Greater powers were conferred upon the Local Board by the Llanelly Local Board Act of 1888, which provided that (1) power be given to the Local Board to charge a District Rate as collateral security for mortgages created by the Harbour Commissioners, (2) certain lands and buildings (Memorial Hall) should become vested in the Local Board upon trust that the said building should be used (a) Saving’s Banks, (b) Benefit Societies, and (c) accommodation of classes, etc., and on the failure of any or all of the said purposes, should be used for such public purposes as the Local Board shall from time to time direct, (3) a certain Hall or building known as Llanelly Athenaeum (built in 1857) should become vested in the Local Board, to be used for the purpose of a literary and scientific institution called and known as the Llanelly Athenaeum. There are other clauses in this Act which refer to (4) Public property undertakings, (5) the Water Rate, (6) Gas Works purchase, but the first three clauses have been quoted in full because the first refers to the relationship between the Harbour Commissioners and the Local Board, especially to the obligation of the former authority to the latter for financial resources, while the second and third clauses demonstrate how the building known as the Llanelly Athenaeum came into the possession of the Local Authority.
Upper Lliedi Reservoir.
The correlation between municipal progress and industrial growth between 1875 and 1889 had been based upon an adequate supply of water when consumption had risen from 100 million gallons to 400 million gallons per annum. From this increased demand emerged the necessity for the provision of further supplies, which were secured by the Local Board in the Parliamentary powers granted in the Llanelly Water Act of 1891. Thus, the local Authority were enabled “to make and maintain a storage and service reservoir“ in the same valley as the Cwmlleidi Reservoir, known as the Upper Lliedi Reservoir which with a storage capacity of 200 million gallons, was opened in 1905. Further parliamentary powers were obtained in the Llanelly Water Act of 1909, to construct Slow Sand Filters at Felinfoel, and to lay down new mains in the town, where the Upper Lliedi Reservoir was reserved to supply water for domestic purposes, and the Cwmlliedi Reservoir retained to meet the demands of industry.
The 1st “Charter Mayor”
The Local Board of Health continued to function until 1894, when it was superseded by the Llanelly Urban District Council, but the constitution of the new governing authority was identical with the Local Board, while the boundaries of the wards had remained unchanged. The prescriptive Borough of the 14th century had suffered many vicissitudes in its chequered history, but with the maintenance of its development, a higher civic status was attained when the Charter of Incorporation was proclaimed at the Llanelly Town Hall on the 30th August, 1913, with its motto of “Ymlaen,” symbolic of its progress, especially since the 17th century, and with Sir Stafford Howard as its first “Charter Mayor.”
TABLES SHOWING DEVELOPMENT OF THE BOROUGH.
| || Rateable Value || Assessable Value |
| 1848 || £11,209 || 0 || 0 || || || |
| 1854 || £15,916 || 0 || 0 || £13,964 || 5 || 0 |
| 1860 || £19,593 || 10 || 0 || £17,412 || 16 || 8 |
| 1870 || £44,614 || 2 || 1 || £33,571 || 2 || 10 |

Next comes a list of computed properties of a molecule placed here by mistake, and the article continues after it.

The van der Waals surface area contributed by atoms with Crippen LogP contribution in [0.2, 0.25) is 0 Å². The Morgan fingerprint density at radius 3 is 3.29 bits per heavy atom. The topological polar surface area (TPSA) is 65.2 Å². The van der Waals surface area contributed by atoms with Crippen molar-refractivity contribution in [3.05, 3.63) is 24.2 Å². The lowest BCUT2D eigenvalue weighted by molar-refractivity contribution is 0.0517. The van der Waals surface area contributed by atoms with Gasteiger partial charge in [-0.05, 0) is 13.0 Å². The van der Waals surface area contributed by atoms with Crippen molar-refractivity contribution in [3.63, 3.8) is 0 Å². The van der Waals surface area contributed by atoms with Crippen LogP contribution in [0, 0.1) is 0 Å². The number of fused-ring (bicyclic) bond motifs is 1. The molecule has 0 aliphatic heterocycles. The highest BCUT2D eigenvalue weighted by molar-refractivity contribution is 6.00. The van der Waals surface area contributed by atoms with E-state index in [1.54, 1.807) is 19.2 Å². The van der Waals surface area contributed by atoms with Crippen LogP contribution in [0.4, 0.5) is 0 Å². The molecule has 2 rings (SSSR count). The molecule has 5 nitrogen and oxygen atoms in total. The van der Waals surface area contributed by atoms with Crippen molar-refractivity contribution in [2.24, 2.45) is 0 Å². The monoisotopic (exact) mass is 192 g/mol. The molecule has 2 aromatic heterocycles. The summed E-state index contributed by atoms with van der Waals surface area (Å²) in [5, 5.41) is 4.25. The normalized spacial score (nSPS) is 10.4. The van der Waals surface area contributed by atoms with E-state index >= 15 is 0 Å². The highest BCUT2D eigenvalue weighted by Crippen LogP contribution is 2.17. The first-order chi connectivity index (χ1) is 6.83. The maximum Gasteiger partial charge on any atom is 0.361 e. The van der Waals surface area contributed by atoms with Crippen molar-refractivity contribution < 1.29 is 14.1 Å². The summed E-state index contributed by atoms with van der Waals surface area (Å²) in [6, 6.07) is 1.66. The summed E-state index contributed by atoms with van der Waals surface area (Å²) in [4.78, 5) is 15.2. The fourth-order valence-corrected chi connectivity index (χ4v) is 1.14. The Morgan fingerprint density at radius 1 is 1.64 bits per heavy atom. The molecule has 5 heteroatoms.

| 1880 || £53,702 || 0 || 0 || £42,868 || 0 || 0 |
| 1890 || £67,834 || 15 || 0 || £54,381 || 13 || 9 |
| 1910 || £100,182 || 5 || 0 || £85,828 || 3 || 9 |
AREA OF BOROUGH AND WARDS
| 1821 || 2,621 |
| 1831 || 4,173 |
| 1841 || 6,846 |
| 1851 || 8,566 |
| 1861 || 11,084 |
| 1871 || 13,698 |
| 1881 || 19,655 |
| 1891 || 23,805 |
| 1901 || 25,617 |
| 1911 || 32,071 |
Births and Deaths registered in the District of Llanelly, year commencing 1st July and ending 30th June 1837-1849.
| Ward No. 1 || 534 acres |
| Ward No. 2 || 733 acres |
| Ward No. 3 || 802 acres |
| Total area || 2069 acres |
| || 1837-38 || 1838-39 || 1839-40 || 1840-41 || 1841-42 || 1842-43 || 1843-44 || 1844-45 || 1845-46 || 1846-47 || 1847-1848 || 1848-49 || Total |
| BIRTHS || || || 355 || 367 || 389 || 408 || 409 || 371 || 410 || 395 || 373 || 399 || 3,876 |
| DEATHS || 156 || 189 || 188 || 214 || 179 || 205 || 155 || 196 || 262 || 218 || 221 || 145 || 2,328 |
The following return supplied by William Rees, Superintending Registrar, relates to the Borough of Llanelly (po. 1841+7095). Year from Ist April - 31st March.
| || 1843 || 1844 || 1845 || 1846 || 1847 || 1848 || 1849 |
| Births || 308 || 308 || 288 || 320 || 292 || 275 || 302 |
| Deaths || 152 || 142 || 137 || 197 || 169 || 202 || 120 |
Mortality in Llanelly for 1841 was little over 23 per 1,000.
Mortality in the Hamlets of Hengroed and Westfa for 1841 was 16 per 1,000.
Mortality in the District of Llannon was 14 per 1,000.
From Report of Benjamin Thomas, Medical Officer of the District.
An Illustration of the Expenses of the Trustees, 1823
From an actual receipt.
| June 11th. || £ || s. || d. || £ || s. || d. |
| 43 dinners for Jury, Burgesses, etc at 2/- || 4 || 6 || 0 || || || |
| Ale £2.3.0 Wine and Grogs || 4 || 3 || 0 || || || |
| Paper 4d. Cryer 1/- Waiter 5/- || || 6 || 4 || || || |
| Paid John Roberts, Constable for summoning the new constable to attend and be sworn before the Steward || || 3 || 0 || || || |
| || || || || 8 || 18 || 4 |
| Nov. 21. || || || || || || |
| 35 dinners for Jury, Burgesses at 2/- || 3 || 10 || 0 || || || |
| Ale, Grogs || 1 || 12 || 3 || || || |
| Paper 4d. Waiter 5/- || || 5 || 4 || || || |
| || || || || 5 || 7 || 7 |
| Expenses of the room for Meeting || 2 || 15 || 0 || || || |
| Sundry expenses of Tenants, &c. || 4 || 14 || 2 || || || |
| One Year's Salary as Clerk || 10 || 0 || 0 || || || |
| || || || Total || £31 || 15 || 1 |
Received the 2nd day of Februrary, 1824, of the Trustees of the Burgesses of Llanelly the sum of £31 15s. 1d. being the amounts of the annexed accounts as particularised underneath.